Flavor Trends, Strategies and Solutions for Menu Development

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Indian Intel Contemporary touches are creating renewed interest in Indian cuisine

Paneer, a fresh cheese common in India, makes an easy appetizer or bar snack. These sweet and tangy bites get a spicy kick from jalapeño.
PHOTO CREDIT: nocredit

As Indian cuisine makes moves here, these culinary terms may help with translation:

CHAAT: Snacks or small dishes originating from street stalls, chaat can include a wide range of savory or sweet bites, from fried potato to stuffed breads.

KULFI: Similar to ice cream, kulfi is made by boiling then freezing milk that is often flavored with cardamom, pistachio, mango or other fragrant ingredients.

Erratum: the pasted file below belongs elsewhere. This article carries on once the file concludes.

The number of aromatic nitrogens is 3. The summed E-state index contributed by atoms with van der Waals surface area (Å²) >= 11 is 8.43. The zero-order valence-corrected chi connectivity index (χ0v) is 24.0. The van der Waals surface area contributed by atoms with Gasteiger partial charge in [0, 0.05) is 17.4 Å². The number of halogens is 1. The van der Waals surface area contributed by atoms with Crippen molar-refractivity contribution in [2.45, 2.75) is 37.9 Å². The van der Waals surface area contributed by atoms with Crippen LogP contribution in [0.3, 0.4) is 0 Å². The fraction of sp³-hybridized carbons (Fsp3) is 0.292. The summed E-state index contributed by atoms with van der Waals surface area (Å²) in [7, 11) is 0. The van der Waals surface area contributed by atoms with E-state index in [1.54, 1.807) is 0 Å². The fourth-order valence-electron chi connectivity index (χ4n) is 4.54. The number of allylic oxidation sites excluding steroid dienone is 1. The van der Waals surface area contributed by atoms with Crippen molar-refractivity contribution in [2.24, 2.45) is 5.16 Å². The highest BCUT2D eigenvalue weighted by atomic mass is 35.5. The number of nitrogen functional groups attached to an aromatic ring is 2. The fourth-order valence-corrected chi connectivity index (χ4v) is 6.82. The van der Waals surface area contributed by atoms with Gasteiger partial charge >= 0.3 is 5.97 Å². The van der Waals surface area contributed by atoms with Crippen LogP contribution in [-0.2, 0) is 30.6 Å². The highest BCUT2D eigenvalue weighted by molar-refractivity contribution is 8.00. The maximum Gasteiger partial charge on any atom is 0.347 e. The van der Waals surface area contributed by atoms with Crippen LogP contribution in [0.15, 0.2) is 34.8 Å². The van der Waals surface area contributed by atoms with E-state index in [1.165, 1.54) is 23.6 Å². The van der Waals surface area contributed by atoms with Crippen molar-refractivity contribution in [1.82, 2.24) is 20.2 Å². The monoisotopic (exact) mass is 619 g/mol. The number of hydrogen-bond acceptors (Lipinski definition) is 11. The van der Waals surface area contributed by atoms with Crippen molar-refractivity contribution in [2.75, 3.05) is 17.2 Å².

MASALA: Meaning “mixture of spices,” masala can be any blend of Indian spices, sometimes ground to a paste.

PURI: An unleavened deep-fried bread made from wheat flour, puri puffs up when fried; it’s often eaten for breakfast.

SABZI JALFREZI: This veg-centric dish packs robust spice flavors, but looks less like a curry and more like a stir-fry.

THALI: Literally “plate,” thali refers to a meal made up of many small meat or vegetable dishes, perhaps with bread, rice or sweets, often served on a platter.

UTTAPAM: A thick pancake cooked with ingredients such as tomato or onion in the batter, usually eaten with chutney.

About The Author

Robin Schempp

Robin Schempp has always had a proclivity for exploring and enjoying the many expressions of the table, bench and tablet. For 20 years, she has shared her discoveries as president and principal of Right Stuff Enterprises, based in Waterbury, Vt., specializing in creative culinary concept and in product, menu and market development for food and beverage solutions. Robin regularly writes, speaks and teaches about food and culinary R&D. She is chair of the Slow Food Ark of Taste, vice chair of Chefs Collaborative, president emeritus of the Vermont Fresh Network and an active member of Research Chefs Association and the International Association of Culinary Professionals.